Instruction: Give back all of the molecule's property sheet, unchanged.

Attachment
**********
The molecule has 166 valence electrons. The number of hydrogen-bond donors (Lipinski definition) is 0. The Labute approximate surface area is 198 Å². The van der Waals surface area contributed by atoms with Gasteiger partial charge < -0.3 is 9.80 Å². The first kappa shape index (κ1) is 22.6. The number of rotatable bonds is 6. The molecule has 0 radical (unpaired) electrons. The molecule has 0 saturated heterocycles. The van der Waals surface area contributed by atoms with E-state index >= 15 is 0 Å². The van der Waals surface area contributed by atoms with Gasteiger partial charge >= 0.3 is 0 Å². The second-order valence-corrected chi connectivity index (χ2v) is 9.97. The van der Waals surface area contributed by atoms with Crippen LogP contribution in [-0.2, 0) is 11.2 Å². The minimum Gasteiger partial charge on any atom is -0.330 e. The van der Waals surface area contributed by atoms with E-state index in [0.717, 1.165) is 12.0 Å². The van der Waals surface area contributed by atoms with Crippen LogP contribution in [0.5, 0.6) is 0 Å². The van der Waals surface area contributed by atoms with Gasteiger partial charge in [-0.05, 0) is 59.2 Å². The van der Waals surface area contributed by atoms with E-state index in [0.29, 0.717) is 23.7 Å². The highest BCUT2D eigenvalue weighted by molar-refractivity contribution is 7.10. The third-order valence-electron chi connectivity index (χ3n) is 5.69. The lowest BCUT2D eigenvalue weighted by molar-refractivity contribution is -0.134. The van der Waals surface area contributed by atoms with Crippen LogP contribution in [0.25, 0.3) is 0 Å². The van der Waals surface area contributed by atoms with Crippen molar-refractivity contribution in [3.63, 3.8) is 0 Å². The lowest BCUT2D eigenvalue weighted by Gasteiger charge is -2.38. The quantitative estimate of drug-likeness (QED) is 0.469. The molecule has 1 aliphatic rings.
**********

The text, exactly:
The molecule has 166 valence electrons. The number of hydrogen-bond donors (Lipinski definition) is 0. The Labute approximate surface area is 198 Å². The van der Waals surface area contributed by atoms with Gasteiger partial charge < -0.3 is 9.80 Å². The first kappa shape index (κ1) is 22.6. The number of rotatable bonds is 6. The molecule has 0 radical (unpaired) electrons. The molecule has 0 saturated heterocycles. The van der Waals surface area contributed by atoms with E-state index >= 15 is 0 Å². The van der Waals surface area contributed by atoms with Gasteiger partial charge >= 0.3 is 0 Å². The second-order valence-corrected chi connectivity index (χ2v) is 9.97. The van der Waals surface area contributed by atoms with Crippen LogP contribution in [-0.2, 0) is 11.2 Å². The minimum Gasteiger partial charge on any atom is -0.330 e. The van der Waals surface area contributed by atoms with E-state index in [0.717, 1.165) is 12.0 Å². The van der Waals surface area contributed by atoms with Crippen LogP contribution in [0.5, 0.6) is 0 Å². The van der Waals surface area contributed by atoms with Gasteiger partial charge in [-0.05, 0) is 59.2 Å². The van der Waals surface area contributed by atoms with E-state index in [0.29, 0.717) is 23.7 Å². The highest BCUT2D eigenvalue weighted by molar-refractivity contribution is 7.10. The third-order valence-electron chi connectivity index (χ3n) is 5.69. The lowest BCUT2D eigenvalue weighted by molar-refractivity contribution is -0.134. The van der Waals surface area contributed by atoms with Crippen LogP contribution in [0.25, 0.3) is 0 Å². The van der Waals surface area contributed by atoms with Crippen molar-refractivity contribution in [3.63, 3.8) is 0 Å². The lowest BCUT2D eigenvalue weighted by Gasteiger charge is -2.38. The quantitative estimate of drug-likeness (QED) is 0.469. The molecule has 1 aliphatic rings.